SPOKANE, Wash.-- If you have a gun pointed at you, that may change your life forever. Now, when Spokane police officers point a gun at you it is considered a use of force.
KREM 2 News discovered that Spokane Police Department Chief Frank Straub issued a new requirement for his officers as he works to rebuild SPD’s relationship with the community it serves. The change took place May 23rd, 2013.
The Spokane Police Department changed the way it classifies an officer pointing a weapon at someone. The change came from Chief Straub in his 2013 Training Bulletin #4. He informed officers that directly pointing a firearm at an individual is considered a use of force.
“I don't point my weapon at anything or anybody that I don't intend on shooting,” said Chief Straub during an interview with KREM 2 News. “It's that simple, so if I point my weapon at you, it's there by the grace of good and probably some very good training that keeps me from shooting you…. hopefully, it's your complying to my commands."
KREM 2 News submitted a public records request to see how often officers point their weapons at people. There were 9 incidents where a Spokane Police Officer pointed their weapon at someone without firing between May 23 and right now. This number is out of 41,949 total incidents requiring police response. This would mean police point their guns without firing .021% of the time.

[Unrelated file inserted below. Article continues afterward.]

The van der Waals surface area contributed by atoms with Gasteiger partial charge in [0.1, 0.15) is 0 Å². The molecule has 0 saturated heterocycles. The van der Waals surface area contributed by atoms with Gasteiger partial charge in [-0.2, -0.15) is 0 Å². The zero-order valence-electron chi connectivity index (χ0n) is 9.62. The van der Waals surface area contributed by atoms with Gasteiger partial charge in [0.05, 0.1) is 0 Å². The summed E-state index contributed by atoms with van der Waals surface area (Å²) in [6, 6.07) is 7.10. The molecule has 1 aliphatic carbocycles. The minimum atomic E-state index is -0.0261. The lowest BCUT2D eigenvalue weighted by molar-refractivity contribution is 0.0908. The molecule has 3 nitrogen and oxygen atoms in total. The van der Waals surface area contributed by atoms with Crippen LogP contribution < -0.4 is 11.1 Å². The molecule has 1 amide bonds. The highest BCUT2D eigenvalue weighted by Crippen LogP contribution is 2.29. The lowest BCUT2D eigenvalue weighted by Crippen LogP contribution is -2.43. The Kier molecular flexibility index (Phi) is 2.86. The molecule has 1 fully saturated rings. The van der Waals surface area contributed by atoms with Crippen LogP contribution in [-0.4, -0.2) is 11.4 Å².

The most notable incident of ‘pointing a firearm’ was when a woman damaged a department of corrections vehicle. Authorities said she then broke into a fire station, stole a fire ax, and smashed firehouse windows.
The woman was then approached by a sergeant, who pointed a gun at her as she held the ax. The sergeant did not fire. Another officer tased her and took her into custody.
KREM 2 News looked into details of the other incidents and none raised concerns about whether officers were justified in pointing their weapons. When you consider police pointed a firearm at a suspect on 9 different occasions and shot suspects 3 different times in 2013 it appears to illustrate exactly what Chief Straub said: When an officer points a gun at you, it’s no idle threat.
Police Ombudsman, Tim Burns, suggested the department start keeping the new stat on pointing a firearm.
“It’s a critical event in someone’s life. I will tell you if you have a gun pointed at you, that may change your life forever, and that’s assuming the trigger doesn’t get pulled,” said Burns.
Straub added that SPD is in process of seeking accreditation from the Washington Association of Sheriffs and Police Chiefs. He said changing the use of force policy brings SPD in line with the best practices for the accreditation.